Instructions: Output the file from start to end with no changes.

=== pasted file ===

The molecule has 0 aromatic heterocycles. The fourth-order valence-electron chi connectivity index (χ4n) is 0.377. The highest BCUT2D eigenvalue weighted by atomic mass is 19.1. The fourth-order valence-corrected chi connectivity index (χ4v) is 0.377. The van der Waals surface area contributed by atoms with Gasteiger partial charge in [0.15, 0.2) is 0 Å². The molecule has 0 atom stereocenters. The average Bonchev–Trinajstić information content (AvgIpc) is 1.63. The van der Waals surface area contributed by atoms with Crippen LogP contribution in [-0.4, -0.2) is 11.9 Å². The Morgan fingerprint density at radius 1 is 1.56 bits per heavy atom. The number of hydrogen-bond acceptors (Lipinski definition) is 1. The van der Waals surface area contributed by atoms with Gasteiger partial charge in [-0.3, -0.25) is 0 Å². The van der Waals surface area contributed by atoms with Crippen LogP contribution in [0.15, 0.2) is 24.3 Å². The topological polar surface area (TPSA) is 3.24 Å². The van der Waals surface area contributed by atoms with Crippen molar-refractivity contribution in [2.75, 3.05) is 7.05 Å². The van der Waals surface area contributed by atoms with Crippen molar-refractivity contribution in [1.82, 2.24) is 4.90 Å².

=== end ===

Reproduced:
The molecule has 0 aromatic heterocycles. The fourth-order valence-electron chi connectivity index (χ4n) is 0.377. The highest BCUT2D eigenvalue weighted by atomic mass is 19.1. The fourth-order valence-corrected chi connectivity index (χ4v) is 0.377. The van der Waals surface area contributed by atoms with Gasteiger partial charge in [0.15, 0.2) is 0 Å². The molecule has 0 atom stereocenters. The average Bonchev–Trinajstić information content (AvgIpc) is 1.63. The van der Waals surface area contributed by atoms with Crippen LogP contribution in [-0.4, -0.2) is 11.9 Å². The Morgan fingerprint density at radius 1 is 1.56 bits per heavy atom. The number of hydrogen-bond acceptors (Lipinski definition) is 1. The van der Waals surface area contributed by atoms with Gasteiger partial charge in [-0.3, -0.25) is 0 Å². The van der Waals surface area contributed by atoms with Crippen LogP contribution in [0.15, 0.2) is 24.3 Å². The topological polar surface area (TPSA) is 3.24 Å². The van der Waals surface area contributed by atoms with Crippen molar-refractivity contribution in [2.75, 3.05) is 7.05 Å². The van der Waals surface area contributed by atoms with Crippen molar-refractivity contribution in [1.82, 2.24) is 4.90 Å².